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Phantom congressional districts in Oklahoma? Recovery.gov says ‘yes’

By   /   November 18, 2009  /   7 Comments

OKLAHOMA CITY – With federal stimulus funds pouring into Oklahoma, we here at Oklahoma Watchdog were curious if all that stimulus spending – $787 billion to be precise – was creating jobs here in the Sooner State.

As it turns out, a lot of the reports were faked and it appears the Obama Administration is not keeping a close eye on the reports coming from around the country and monitoring where all those billions in taxpayer dollars are actually going.

Here in Oklahoma, according to Recovery.gov, the government website that is supposed to track all the jobs – 1 million, according to the Obama Administration – created by the stimulus, the numbers aren’t what they seem. Many of the districts simply did not exist, including a number here in Oklahoma.

Fifteen jobs in fake Oklahoma congressional districts. Listed at Recovery.gov, there is the 51st, 25th, 6th, 18th, 00, 24th, 14th, 13th and 57th congressional districts, all of which do not exist. Oklahoma has only five congressional districts.

U.S. Rep. Mary Fallin, R-Oklahoma City, responded to the issue with the following comment:

“I’m appalled by the recklessness and disregard this Administration has demonstrated for Americans’ hard-earned taxpayer dollars,” Fallin said. “ Not only has their $787 billion bill failed to create jobs or strengthen the economy, but now this Administration can’t even tell us where the money actually went.

Continuing, Fallin said: “According to Recovery.gov, the self-proclaimed watch-dog for waste, fraud and abuse, $19 million worth of Stimulus projects were awarded in Oklahoma in Congressional Districts that don’t even exist.  Make no mistake about it – these aren’t ‘clerical’ errors, these mistakes are blatant violations of this Administration’s promise for transparency and accountability.  I call on this Administration to clean up the website, tell us how our taxpayer money has been spent and finally allow Congress to consider meaningful job creation measures.”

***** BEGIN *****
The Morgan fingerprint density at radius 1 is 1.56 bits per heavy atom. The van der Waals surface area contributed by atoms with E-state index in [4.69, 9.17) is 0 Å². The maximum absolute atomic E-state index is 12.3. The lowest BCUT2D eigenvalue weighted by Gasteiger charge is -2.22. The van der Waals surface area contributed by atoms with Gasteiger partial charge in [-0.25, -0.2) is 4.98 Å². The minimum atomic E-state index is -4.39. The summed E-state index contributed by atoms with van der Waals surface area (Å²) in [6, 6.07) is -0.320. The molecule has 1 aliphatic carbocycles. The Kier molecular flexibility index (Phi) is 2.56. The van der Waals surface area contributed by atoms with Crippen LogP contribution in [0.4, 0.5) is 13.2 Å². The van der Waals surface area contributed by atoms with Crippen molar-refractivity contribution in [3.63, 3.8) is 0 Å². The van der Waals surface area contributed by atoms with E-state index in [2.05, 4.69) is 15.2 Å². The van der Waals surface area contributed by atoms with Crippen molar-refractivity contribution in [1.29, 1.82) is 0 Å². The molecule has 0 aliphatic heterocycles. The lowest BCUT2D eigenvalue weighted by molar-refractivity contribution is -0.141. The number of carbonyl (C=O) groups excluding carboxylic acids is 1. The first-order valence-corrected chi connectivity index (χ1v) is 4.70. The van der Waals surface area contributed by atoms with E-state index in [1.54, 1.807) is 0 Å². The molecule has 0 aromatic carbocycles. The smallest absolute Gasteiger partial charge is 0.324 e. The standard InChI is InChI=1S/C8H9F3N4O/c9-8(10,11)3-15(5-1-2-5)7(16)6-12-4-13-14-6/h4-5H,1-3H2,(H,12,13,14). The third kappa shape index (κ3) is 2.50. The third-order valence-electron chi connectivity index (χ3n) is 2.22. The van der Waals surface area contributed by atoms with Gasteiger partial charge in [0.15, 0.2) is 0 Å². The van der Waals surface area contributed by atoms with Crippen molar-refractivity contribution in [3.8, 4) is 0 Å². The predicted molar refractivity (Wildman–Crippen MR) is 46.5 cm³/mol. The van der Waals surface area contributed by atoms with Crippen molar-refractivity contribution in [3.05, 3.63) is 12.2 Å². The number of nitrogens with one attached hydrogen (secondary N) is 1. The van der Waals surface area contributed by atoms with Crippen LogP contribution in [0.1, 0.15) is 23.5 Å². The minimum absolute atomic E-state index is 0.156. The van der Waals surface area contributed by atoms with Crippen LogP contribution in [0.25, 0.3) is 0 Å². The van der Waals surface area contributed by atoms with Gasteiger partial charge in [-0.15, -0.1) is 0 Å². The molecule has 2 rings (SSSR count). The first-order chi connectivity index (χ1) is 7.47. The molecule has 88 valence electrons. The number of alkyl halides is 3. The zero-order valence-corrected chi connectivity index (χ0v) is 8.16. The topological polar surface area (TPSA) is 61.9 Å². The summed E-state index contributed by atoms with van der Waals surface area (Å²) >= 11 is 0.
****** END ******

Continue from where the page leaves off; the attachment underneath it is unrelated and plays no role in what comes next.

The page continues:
And U.S. Rep. Frank Lucas also weighed in.

“It appears as though this administration has had a rough time getting its facts straight this year,” Lucas said in an e-mail. “We have heard mixed reports about the cost of certain legislation and now it seems they are unaware of the number of congressional districts in the country.  I hope this doesn’t signify that they would rather win the argument than get the facts right that they based their argument on.”

Continuing, Lucas wrote: “When you are talking about $800 billion of the American taxpayer’s hard-earned money, the administration needs a better plan to ensure that the money is spent properly and that there is proof of a real benefit from that money.”

Back to Recovery.gov. The site claims 8,747 jobs have been created or saved here in Oklahoma.Twelve of those jobs – worth $311,966 – were supposedly in the phantom “24th congressional district.”

The story has now grown legs. Watchdog.org has been amassing all the stories and information in an ever-growing story linked here. It’s made a number of influential websites, including The Drudge Report.

The reports on Recovery.gov are causing quite a stir in Washington. An article Wednesday at Politico.com notes how Recovery Board Chairman Earl Devaney was unable to certify whether the number of job “created or saved” by stimulus funds is accurate. Others within the administration say the inaccurate information is simply “human error.”

Peter J. Rudy, communications director for Oklahomans For Responsible Government responded to the controversy Wednesday, saying, “It more or less goes to show that the problem is in the data.”

Rudy said that while the idea of “phantom districts” is getting a lot of attention, the government needs to actually take the programs seriously, particularly when it is trying to be transparent about where the stimulus dollars are going.

“The idea of transparency is wonderful,” Rudy said. “ But it has to be more than an idea. You have to work at it. Again, the problem isn’t necessarily that stimulus money went to districts that don’t exist, it’s that the data is thrown in doubt.”

By Andrew W. Griffin

Oklahoma Watchdog, editor

Posted: November 18, 2009

Copyright 2009 Oklahoma Watchdog

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Andrew Griffin is a freelance journalist in Oklahoma City, Oklahoma.